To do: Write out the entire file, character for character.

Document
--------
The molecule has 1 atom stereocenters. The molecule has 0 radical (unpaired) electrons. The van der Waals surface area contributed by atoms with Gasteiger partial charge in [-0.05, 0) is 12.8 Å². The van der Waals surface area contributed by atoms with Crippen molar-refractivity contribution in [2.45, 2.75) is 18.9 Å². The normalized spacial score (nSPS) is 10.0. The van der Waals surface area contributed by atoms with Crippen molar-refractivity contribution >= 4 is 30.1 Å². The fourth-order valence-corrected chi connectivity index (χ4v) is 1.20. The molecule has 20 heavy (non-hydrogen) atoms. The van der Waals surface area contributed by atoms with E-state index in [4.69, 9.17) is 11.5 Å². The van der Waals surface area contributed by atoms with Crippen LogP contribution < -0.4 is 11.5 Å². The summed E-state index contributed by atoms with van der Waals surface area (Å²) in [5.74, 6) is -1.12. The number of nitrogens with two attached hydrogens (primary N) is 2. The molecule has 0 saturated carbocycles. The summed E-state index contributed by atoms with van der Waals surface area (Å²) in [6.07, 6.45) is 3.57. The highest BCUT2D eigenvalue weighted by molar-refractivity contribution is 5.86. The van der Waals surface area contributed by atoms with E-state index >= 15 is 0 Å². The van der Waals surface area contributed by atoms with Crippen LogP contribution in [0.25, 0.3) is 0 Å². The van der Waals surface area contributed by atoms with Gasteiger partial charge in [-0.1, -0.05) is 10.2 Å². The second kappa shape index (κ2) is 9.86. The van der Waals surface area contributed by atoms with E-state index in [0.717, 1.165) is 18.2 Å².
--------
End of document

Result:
The molecule has 1 atom stereocenters. The molecule has 0 radical (unpaired) electrons. The van der Waals surface area contributed by atoms with Gasteiger partial charge in [-0.05, 0) is 12.8 Å². The van der Waals surface area contributed by atoms with Crippen molar-refractivity contribution in [2.45, 2.75) is 18.9 Å². The normalized spacial score (nSPS) is 10.0. The van der Waals surface area contributed by atoms with Crippen molar-refractivity contribution >= 4 is 30.1 Å². The fourth-order valence-corrected chi connectivity index (χ4v) is 1.20. The molecule has 20 heavy (non-hydrogen) atoms. The van der Waals surface area contributed by atoms with E-state index in [4.69, 9.17) is 11.5 Å². The van der Waals surface area contributed by atoms with Crippen LogP contribution < -0.4 is 11.5 Å². The summed E-state index contributed by atoms with van der Waals surface area (Å²) in [5.74, 6) is -1.12. The number of nitrogens with two attached hydrogens (primary N) is 2. The molecule has 0 saturated carbocycles. The summed E-state index contributed by atoms with van der Waals surface area (Å²) in [6.07, 6.45) is 3.57. The highest BCUT2D eigenvalue weighted by molar-refractivity contribution is 5.86. The van der Waals surface area contributed by atoms with E-state index >= 15 is 0 Å². The van der Waals surface area contributed by atoms with Crippen LogP contribution in [0.25, 0.3) is 0 Å². The van der Waals surface area contributed by atoms with Gasteiger partial charge in [-0.1, -0.05) is 10.2 Å². The second kappa shape index (κ2) is 9.86. The van der Waals surface area contributed by atoms with E-state index in [0.717, 1.165) is 18.2 Å².